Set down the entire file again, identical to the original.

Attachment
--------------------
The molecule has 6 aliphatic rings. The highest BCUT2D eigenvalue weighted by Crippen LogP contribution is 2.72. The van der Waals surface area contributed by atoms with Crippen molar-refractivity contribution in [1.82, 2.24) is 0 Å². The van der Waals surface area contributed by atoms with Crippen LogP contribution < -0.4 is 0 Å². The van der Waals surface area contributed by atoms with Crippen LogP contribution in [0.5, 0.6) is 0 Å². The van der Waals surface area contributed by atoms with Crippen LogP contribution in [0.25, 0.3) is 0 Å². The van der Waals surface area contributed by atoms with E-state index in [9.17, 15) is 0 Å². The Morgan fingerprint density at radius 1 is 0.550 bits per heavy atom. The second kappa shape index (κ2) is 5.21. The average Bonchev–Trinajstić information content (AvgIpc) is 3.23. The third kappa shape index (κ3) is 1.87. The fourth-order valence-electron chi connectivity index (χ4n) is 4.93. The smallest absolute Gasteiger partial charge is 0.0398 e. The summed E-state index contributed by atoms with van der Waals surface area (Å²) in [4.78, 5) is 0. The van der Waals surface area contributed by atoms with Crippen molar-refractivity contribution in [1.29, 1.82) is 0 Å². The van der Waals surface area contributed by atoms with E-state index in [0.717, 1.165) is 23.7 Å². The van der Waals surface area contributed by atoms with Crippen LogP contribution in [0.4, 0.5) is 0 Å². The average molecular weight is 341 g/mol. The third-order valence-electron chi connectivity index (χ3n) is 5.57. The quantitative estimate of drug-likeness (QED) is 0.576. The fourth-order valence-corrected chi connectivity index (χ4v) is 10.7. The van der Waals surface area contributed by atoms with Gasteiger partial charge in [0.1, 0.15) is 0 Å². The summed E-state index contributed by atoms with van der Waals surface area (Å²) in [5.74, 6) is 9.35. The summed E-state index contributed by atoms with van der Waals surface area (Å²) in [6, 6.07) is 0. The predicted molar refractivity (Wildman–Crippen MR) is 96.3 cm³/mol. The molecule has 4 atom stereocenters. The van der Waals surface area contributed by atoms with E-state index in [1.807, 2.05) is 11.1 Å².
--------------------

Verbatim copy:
The molecule has 6 aliphatic rings. The highest BCUT2D eigenvalue weighted by Crippen LogP contribution is 2.72. The van der Waals surface area contributed by atoms with Crippen molar-refractivity contribution in [1.82, 2.24) is 0 Å². The van der Waals surface area contributed by atoms with Crippen LogP contribution < -0.4 is 0 Å². The van der Waals surface area contributed by atoms with Crippen LogP contribution in [0.5, 0.6) is 0 Å². The van der Waals surface area contributed by atoms with Crippen LogP contribution in [0.25, 0.3) is 0 Å². The van der Waals surface area contributed by atoms with E-state index in [9.17, 15) is 0 Å². The Morgan fingerprint density at radius 1 is 0.550 bits per heavy atom. The second kappa shape index (κ2) is 5.21. The average Bonchev–Trinajstić information content (AvgIpc) is 3.23. The third kappa shape index (κ3) is 1.87. The fourth-order valence-electron chi connectivity index (χ4n) is 4.93. The smallest absolute Gasteiger partial charge is 0.0398 e. The summed E-state index contributed by atoms with van der Waals surface area (Å²) in [4.78, 5) is 0. The van der Waals surface area contributed by atoms with Crippen molar-refractivity contribution in [1.29, 1.82) is 0 Å². The van der Waals surface area contributed by atoms with E-state index in [0.717, 1.165) is 23.7 Å². The van der Waals surface area contributed by atoms with Crippen LogP contribution in [0.4, 0.5) is 0 Å². The average molecular weight is 341 g/mol. The third-order valence-electron chi connectivity index (χ3n) is 5.57. The quantitative estimate of drug-likeness (QED) is 0.576. The fourth-order valence-corrected chi connectivity index (χ4v) is 10.7. The van der Waals surface area contributed by atoms with Gasteiger partial charge in [0.1, 0.15) is 0 Å². The summed E-state index contributed by atoms with van der Waals surface area (Å²) in [5.74, 6) is 9.35. The summed E-state index contributed by atoms with van der Waals surface area (Å²) in [6, 6.07) is 0. The predicted molar refractivity (Wildman–Crippen MR) is 96.3 cm³/mol. The molecule has 4 atom stereocenters. The van der Waals surface area contributed by atoms with E-state index in [1.807, 2.05) is 11.1 Å².